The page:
• How consumer goods are designed, manufactured, marketed and retailed.
  • How financial instruments are deployed to support businesses and families.
  • How materials science is harnessed to prolong human life.
  • How health care is delivered.

How do we tap into this great reserve of deep talent? First, let’s set aside the fantasy that inside every corporate employee is an entrepreneur trying to get out. Managers and directors don’t necessarily make great entrepreneurs. And that’s ok.

But there will definitely be some corporate malcontents who want to innovate. These are the people who, thanks to years in the game, have come to realize that there are untapped markets and better ways of doing things. They may have company support. They may not. Either way, we must help them develop their ideas and take them to the street.

There are also deep experts within corporations who have no intention of ever leaving. People who know the intricacies of products, services, industries and an infinite number of technologies. These experts must be connected with the startups that could benefit form their knowledge.

The advantage of catalyzing the deep talent within our corporate employees is a matter of scale and impact. Corporations by definition create and participate in large-scale, often global systems that have far reaching impact. These are systems (e.g. payments, healthcare, manufacturing, shipping, agriculture, etc.) where even the tiniest efficiencies can result in million- if not billion-dollar savings. Startups that address needs at this scale are inherently more valuable and more likely to hire at scale than, say, the next Groupon.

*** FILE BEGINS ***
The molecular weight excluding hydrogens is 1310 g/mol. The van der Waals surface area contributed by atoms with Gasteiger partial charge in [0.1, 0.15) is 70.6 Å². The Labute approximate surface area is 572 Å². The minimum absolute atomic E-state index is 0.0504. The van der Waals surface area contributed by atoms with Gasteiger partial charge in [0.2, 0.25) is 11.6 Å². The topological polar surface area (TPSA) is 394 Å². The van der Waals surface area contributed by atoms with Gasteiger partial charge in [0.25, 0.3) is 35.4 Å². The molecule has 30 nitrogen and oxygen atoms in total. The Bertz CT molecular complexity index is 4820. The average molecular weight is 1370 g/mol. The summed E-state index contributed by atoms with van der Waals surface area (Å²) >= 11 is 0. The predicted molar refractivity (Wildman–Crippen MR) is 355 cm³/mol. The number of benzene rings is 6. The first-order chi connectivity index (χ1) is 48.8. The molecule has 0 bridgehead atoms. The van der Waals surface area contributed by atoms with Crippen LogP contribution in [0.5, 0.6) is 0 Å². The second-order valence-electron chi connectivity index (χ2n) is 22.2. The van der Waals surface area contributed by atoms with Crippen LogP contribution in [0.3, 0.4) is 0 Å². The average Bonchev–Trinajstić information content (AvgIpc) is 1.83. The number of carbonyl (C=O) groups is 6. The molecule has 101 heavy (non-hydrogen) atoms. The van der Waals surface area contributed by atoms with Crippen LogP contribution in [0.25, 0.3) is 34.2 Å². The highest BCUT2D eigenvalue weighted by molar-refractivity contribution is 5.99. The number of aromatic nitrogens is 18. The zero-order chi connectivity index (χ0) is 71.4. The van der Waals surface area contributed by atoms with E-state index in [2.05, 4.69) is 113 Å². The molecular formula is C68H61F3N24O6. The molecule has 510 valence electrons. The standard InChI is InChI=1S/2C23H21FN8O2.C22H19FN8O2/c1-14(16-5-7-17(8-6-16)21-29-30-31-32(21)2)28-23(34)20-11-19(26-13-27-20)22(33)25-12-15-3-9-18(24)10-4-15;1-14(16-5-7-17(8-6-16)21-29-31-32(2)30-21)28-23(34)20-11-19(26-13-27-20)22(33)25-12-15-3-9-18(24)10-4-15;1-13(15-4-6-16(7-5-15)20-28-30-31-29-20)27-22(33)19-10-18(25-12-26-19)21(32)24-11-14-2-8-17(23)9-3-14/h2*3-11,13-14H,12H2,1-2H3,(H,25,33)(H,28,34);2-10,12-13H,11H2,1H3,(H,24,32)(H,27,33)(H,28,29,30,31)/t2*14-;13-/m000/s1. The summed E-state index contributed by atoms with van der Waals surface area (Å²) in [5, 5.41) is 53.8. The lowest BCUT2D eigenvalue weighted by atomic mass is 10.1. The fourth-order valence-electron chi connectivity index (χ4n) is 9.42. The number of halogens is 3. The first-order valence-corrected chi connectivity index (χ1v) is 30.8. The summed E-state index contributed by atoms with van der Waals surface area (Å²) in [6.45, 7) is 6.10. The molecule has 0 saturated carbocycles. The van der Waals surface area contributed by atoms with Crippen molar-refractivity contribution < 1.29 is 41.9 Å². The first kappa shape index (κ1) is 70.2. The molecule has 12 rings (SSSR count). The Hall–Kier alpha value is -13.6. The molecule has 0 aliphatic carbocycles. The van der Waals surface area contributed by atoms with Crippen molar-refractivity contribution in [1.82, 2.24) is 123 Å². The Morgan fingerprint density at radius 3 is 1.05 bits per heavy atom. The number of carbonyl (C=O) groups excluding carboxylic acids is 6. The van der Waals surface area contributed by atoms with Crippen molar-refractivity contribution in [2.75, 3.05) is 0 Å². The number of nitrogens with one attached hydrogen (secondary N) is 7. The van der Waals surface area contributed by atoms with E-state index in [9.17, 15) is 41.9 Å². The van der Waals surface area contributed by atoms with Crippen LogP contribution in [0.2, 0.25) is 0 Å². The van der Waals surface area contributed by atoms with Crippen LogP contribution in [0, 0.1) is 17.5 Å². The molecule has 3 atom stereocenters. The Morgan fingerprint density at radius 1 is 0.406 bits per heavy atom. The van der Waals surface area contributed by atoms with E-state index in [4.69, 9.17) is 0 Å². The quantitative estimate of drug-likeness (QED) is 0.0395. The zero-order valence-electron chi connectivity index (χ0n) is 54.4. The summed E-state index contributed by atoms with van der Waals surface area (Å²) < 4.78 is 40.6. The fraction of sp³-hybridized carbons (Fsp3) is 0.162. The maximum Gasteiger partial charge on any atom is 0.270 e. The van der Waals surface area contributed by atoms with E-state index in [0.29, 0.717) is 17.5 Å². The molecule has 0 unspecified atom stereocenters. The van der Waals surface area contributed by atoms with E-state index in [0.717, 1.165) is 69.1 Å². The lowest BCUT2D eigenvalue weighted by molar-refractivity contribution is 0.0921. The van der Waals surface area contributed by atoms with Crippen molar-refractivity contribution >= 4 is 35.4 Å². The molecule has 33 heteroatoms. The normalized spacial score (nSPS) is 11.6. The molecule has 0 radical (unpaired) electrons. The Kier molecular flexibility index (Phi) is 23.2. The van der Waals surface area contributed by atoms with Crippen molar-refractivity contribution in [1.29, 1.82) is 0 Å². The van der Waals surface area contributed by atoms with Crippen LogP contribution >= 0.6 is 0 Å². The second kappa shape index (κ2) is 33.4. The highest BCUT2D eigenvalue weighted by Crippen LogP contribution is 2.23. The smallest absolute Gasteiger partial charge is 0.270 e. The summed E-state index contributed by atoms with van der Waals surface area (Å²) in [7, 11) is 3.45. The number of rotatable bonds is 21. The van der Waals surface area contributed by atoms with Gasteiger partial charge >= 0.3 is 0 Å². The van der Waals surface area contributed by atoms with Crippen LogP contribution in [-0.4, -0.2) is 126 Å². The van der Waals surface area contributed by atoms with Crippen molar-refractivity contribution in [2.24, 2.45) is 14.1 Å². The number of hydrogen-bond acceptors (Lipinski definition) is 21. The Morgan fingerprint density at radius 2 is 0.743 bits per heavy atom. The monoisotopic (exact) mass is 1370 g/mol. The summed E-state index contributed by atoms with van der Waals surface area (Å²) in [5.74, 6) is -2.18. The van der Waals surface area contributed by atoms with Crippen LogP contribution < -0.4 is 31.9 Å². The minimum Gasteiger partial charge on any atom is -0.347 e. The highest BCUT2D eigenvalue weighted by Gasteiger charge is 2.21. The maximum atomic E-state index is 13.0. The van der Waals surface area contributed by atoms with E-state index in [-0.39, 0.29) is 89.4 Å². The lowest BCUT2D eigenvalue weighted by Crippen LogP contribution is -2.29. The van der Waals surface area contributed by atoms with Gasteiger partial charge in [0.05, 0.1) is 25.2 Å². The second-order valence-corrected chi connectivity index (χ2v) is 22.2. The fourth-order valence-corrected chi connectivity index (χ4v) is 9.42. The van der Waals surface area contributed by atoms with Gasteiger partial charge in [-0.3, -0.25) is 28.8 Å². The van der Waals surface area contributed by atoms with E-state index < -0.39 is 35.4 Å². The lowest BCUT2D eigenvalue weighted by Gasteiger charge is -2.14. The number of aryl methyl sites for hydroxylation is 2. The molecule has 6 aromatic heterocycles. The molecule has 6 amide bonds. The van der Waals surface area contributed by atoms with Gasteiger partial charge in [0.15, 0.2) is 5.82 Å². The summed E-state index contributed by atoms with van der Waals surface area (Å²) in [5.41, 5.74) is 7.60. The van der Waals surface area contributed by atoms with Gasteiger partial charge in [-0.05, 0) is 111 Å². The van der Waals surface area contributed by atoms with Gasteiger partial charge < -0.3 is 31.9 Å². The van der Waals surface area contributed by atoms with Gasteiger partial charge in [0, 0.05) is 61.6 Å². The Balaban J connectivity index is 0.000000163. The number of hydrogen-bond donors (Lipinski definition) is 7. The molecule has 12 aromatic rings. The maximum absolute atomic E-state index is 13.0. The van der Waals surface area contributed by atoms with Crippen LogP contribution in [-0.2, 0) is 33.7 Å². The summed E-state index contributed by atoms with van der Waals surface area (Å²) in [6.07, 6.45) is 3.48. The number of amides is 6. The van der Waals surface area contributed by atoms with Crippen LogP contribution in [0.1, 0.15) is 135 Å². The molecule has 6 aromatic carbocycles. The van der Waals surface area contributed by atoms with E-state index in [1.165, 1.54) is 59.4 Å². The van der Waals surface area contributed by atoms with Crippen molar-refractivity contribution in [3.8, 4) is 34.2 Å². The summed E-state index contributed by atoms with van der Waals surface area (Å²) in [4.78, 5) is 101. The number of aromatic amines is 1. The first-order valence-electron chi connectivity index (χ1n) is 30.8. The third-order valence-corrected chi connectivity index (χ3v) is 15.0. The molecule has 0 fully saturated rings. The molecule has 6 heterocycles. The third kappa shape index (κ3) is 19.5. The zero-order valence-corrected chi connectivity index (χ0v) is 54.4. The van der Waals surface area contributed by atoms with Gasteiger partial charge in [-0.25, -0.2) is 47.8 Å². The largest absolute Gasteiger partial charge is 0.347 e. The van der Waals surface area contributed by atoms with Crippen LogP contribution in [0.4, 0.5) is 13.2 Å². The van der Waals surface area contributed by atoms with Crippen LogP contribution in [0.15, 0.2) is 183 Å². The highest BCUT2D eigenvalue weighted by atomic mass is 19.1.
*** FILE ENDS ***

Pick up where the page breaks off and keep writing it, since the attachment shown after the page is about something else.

The vision I’d like to share is that in 10 years, we will witness an entrepreneurial explosion in the Twin Cities that will be remarkable because of:

  • the great number of mature, seasoned founders who have come from previous careers in corporate environments.
  • the sophistication of the products, services and solutions that these startups have introduced.
  • the potential and actual scale that these startups are able to achieve.
  • the revenue that these businesses are able to generate.
  • the number of jobs that these businesses area able to create.

Although I have developed the following recipe for how to achieve this vision, I’d like to vet these ideas and gather more/different ideas from attendees.

  • Understand the ecosystem more intimately – track startups, founders, supporters, funding sources, mentors, etc.
  • Encourage coordination between enablers, such as MOJO MN, Project Skyway, MHTA, EO, CoCo, Carlson School, St. Thomas, The Collaborative, etc. (sorry if I missed anyone!)
  • Create a plan for meeting corporate entrepreneurs at the door – help broker/offer transition plans, education, support, etc.
  • Create an outlet for deep experts within corporations who want to contribute to startups
  • Work with corporations to make this entrepreneurial explosion a win/win. This means creating a structure that minimizes risk of poaching and fears of spawning competitors (by giving corps first shot at supporting and nurturing their own entrepreneurs and also addressiong IP concerns).


Minnebar 8 (2013-04-06)


Don Ball